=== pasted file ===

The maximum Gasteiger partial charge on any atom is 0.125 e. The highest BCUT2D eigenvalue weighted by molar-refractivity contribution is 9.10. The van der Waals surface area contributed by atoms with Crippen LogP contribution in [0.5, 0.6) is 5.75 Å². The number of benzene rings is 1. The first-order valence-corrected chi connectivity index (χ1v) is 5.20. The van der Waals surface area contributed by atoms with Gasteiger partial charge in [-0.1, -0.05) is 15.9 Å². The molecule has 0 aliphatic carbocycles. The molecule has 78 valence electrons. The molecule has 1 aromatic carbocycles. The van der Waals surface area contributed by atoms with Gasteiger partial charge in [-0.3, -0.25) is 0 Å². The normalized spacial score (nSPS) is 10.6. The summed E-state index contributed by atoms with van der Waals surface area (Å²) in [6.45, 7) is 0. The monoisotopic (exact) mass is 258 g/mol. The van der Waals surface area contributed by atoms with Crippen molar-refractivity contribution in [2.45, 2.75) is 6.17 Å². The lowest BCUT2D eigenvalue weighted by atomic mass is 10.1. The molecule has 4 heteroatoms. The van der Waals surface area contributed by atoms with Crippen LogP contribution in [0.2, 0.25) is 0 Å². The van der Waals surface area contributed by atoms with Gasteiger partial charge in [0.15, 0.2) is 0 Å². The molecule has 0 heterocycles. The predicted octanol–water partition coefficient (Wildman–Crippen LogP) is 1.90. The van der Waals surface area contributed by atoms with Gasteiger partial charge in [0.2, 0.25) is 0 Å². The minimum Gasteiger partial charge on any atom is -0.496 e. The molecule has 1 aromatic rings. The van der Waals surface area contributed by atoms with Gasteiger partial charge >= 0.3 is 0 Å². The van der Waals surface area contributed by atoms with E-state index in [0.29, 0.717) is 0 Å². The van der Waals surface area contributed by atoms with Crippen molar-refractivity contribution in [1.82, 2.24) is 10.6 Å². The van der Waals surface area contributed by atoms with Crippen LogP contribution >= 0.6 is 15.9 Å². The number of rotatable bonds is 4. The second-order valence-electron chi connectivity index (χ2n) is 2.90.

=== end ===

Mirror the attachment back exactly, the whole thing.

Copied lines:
The maximum Gasteiger partial charge on any atom is 0.125 e. The highest BCUT2D eigenvalue weighted by molar-refractivity contribution is 9.10. The van der Waals surface area contributed by atoms with Crippen LogP contribution in [0.5, 0.6) is 5.75 Å². The number of benzene rings is 1. The first-order valence-corrected chi connectivity index (χ1v) is 5.20. The van der Waals surface area contributed by atoms with Gasteiger partial charge in [-0.1, -0.05) is 15.9 Å². The molecule has 0 aliphatic carbocycles. The molecule has 78 valence electrons. The molecule has 1 aromatic carbocycles. The van der Waals surface area contributed by atoms with Gasteiger partial charge in [-0.3, -0.25) is 0 Å². The normalized spacial score (nSPS) is 10.6. The summed E-state index contributed by atoms with van der Waals surface area (Å²) in [6.45, 7) is 0. The monoisotopic (exact) mass is 258 g/mol. The van der Waals surface area contributed by atoms with Crippen molar-refractivity contribution in [2.45, 2.75) is 6.17 Å². The lowest BCUT2D eigenvalue weighted by atomic mass is 10.1. The molecule has 4 heteroatoms. The van der Waals surface area contributed by atoms with Crippen LogP contribution in [0.2, 0.25) is 0 Å². The van der Waals surface area contributed by atoms with Gasteiger partial charge in [0.15, 0.2) is 0 Å². The molecule has 0 heterocycles. The predicted octanol–water partition coefficient (Wildman–Crippen LogP) is 1.90. The van der Waals surface area contributed by atoms with Gasteiger partial charge in [0.2, 0.25) is 0 Å². The minimum Gasteiger partial charge on any atom is -0.496 e. The molecule has 1 aromatic rings. The van der Waals surface area contributed by atoms with Gasteiger partial charge >= 0.3 is 0 Å². The van der Waals surface area contributed by atoms with E-state index in [0.29, 0.717) is 0 Å². The van der Waals surface area contributed by atoms with Crippen molar-refractivity contribution in [1.82, 2.24) is 10.6 Å². The van der Waals surface area contributed by atoms with Crippen LogP contribution >= 0.6 is 15.9 Å². The number of rotatable bonds is 4. The second-order valence-electron chi connectivity index (χ2n) is 2.90.